I recently came across an article in the New York Post titled “How to Handle the Financial Pitfalls of Divorce”. Naturally, I was intrigued as this is one of the main areas of concern for anyone going through a divorce or thinking about separating from their spouse. As the article summarizes, it is nearly impossible to go through a divorce without financial frustration. Dividing assets is a cumbersome and often lengthy process. One way to potentially ease the pain of the process is by becoming familiar with both your and your spouse’s assets and debts and gathering as much information regarding the assets and debts as you can. Once parties separate, gathering information is one of the biggest and most expensive parts of the divorce process. Beginning the separation or divorce process with as much knowledge of your assets and debts is one way to handle the financial frustration that often accompanies divorce.
During the beginning of each new year, our clients often have questions regarding how their family law case will impact their taxes. One of the issues that parents going through a divorce or child custody case must resolve is which parent will claim the children on their tax return. The dependent exemption can result in big tax savings to the spouse or parent who is able to claim the children on their tax return.
The dependent exemption reduces the party’s taxable income. For the 2016 tax year, the dependent exemption is $4,050 for each child which is a substantial decrease in taxable income, especially if there are multiple children.
The IRS has clearly defined guidelines that answer the question of who will claim the children on their tax return. It is the “custodial parent” who will be able to claim the children on their tax return.
A custodial parent is defined by the IRS as:
“The custodial parent is generally the parent with whom the child lived for the greater number of nights during the year. The noncustodial parent is the other parent. If the child was with each parent for an equal number of nights, the custodial parent is the parent with the higher adjusted gross income”
During a divorce or child custody case, the custodial parent may release their claim to the dependent exemption. The custodial parent may desire to do this for various reasons. For instance, the custodial parent’s taxable income may be too high and thus the exemption is phased out or the parties may have agreed to alternate the exemption each year. If the custodial parent is releasing their claim to the exemption, then the custodial parent must fill out IRS Form 8332. This form allows the custodial parent to release their claim for one individual year, certain specific years (i.e. even or odd years), or for all future years. The noncustodial parent must attach Form 8332 to their return each year that they are claiming the children on their taxes.
The issue of dependency exemptions in a divorce or child custody case is a complex issue. Family law cases can last over a year before there is a final resolution. Both parents may feel entitled to claim the children while their case is pending but absent a written agreement and a signed Form 8332, the custodial parent as defined by the IRS will be the parent who claims the children on their tax return.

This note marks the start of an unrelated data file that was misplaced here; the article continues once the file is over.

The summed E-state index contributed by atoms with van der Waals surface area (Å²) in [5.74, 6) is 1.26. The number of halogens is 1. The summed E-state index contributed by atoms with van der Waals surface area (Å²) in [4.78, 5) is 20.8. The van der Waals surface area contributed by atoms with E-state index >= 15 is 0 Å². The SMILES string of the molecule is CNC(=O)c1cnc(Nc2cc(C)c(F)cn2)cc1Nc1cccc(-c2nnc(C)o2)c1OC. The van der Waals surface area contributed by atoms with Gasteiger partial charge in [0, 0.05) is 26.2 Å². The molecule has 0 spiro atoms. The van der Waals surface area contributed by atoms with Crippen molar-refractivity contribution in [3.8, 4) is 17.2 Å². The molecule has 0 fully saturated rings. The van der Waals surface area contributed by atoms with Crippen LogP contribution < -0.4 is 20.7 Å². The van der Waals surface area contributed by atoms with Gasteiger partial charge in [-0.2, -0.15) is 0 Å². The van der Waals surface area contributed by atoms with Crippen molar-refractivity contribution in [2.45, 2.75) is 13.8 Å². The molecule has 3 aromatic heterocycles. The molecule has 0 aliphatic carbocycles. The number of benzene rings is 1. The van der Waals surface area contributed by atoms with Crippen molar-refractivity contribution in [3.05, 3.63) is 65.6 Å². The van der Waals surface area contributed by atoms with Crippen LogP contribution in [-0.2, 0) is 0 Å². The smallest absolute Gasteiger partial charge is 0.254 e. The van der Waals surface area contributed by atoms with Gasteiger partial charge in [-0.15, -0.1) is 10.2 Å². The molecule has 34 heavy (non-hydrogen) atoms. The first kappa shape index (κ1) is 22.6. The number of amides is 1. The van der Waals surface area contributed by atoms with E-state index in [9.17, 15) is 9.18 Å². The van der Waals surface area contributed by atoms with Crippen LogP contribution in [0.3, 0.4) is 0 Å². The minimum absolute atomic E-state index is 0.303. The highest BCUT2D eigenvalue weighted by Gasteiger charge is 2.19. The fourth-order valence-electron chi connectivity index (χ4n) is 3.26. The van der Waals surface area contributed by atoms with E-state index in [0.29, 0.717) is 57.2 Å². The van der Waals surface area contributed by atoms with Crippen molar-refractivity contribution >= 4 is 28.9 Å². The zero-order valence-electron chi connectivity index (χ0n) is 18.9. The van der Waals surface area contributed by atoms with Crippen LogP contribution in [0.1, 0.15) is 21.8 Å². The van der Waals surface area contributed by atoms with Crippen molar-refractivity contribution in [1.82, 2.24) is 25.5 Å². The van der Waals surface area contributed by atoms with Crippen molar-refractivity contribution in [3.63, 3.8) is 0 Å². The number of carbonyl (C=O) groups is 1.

It is best to discuss this issue with both an attorney and an accountant. If you would like to set up a consult with Christophillis & Gallivan, please call our office at (864)233-4445.
In South Carolina, the best interest of the child is the controlling factor in child custody determinations. Our family courts are routinely working with families in an effort to create child custody and visitation schedules that benefit both the parents and the child. Child custody should not be granted to reward or punish parents, but the fitness/unfitness of a parent or a parent’s ability to care for a child certainly play a role.
Typically, adultery does not have an impact on child custody determinations in South Carolina (other than in circumstances where the adultery directly effects the children).
Other fault-based grounds for divorce (i.e. Physical Cruelty, Habitual Drunkenness or Drug Abuse, and Desertion), however, can definitely impact a child custody determination. These fault-based factors often speak to characteristics of a parent that could be detrimental to a child’s welbeing. Sometimes, a parent exhibiting behaviors that would put a child at risk may be given an opportunity for rehabilitation in order to have a chance to regain custody or visitation rights. Courts can also place restraining orders on parental conduct to limit parent behavior and protect the best interest of the child. A parent who has previously been denied custody rights or has had their custody or visitation rights limited, may petition the court for a modification of child custody if there has been a substantial change in circumstances.
Judge Brown's Standard Visitation Schedule is a child custody and visitation schedule that is commonly used in Greenville, South Carolina and surrounding areas. All family law attorneys in the Upstate should be familiar with Judge Brown's Standard Visitation Schedule as most attorneys use this as a basis to begin a discussion with their clients about child custody and visitation. At Christophillis & Gallivan, we like to work with our clients to customize visitation schedules to fit each family's specific needs. We will walk you through the advantages and disadvantages of using Judge Brown's Standard Visitation Schedule and restraining orders to see if this schedule is the right fit for your family.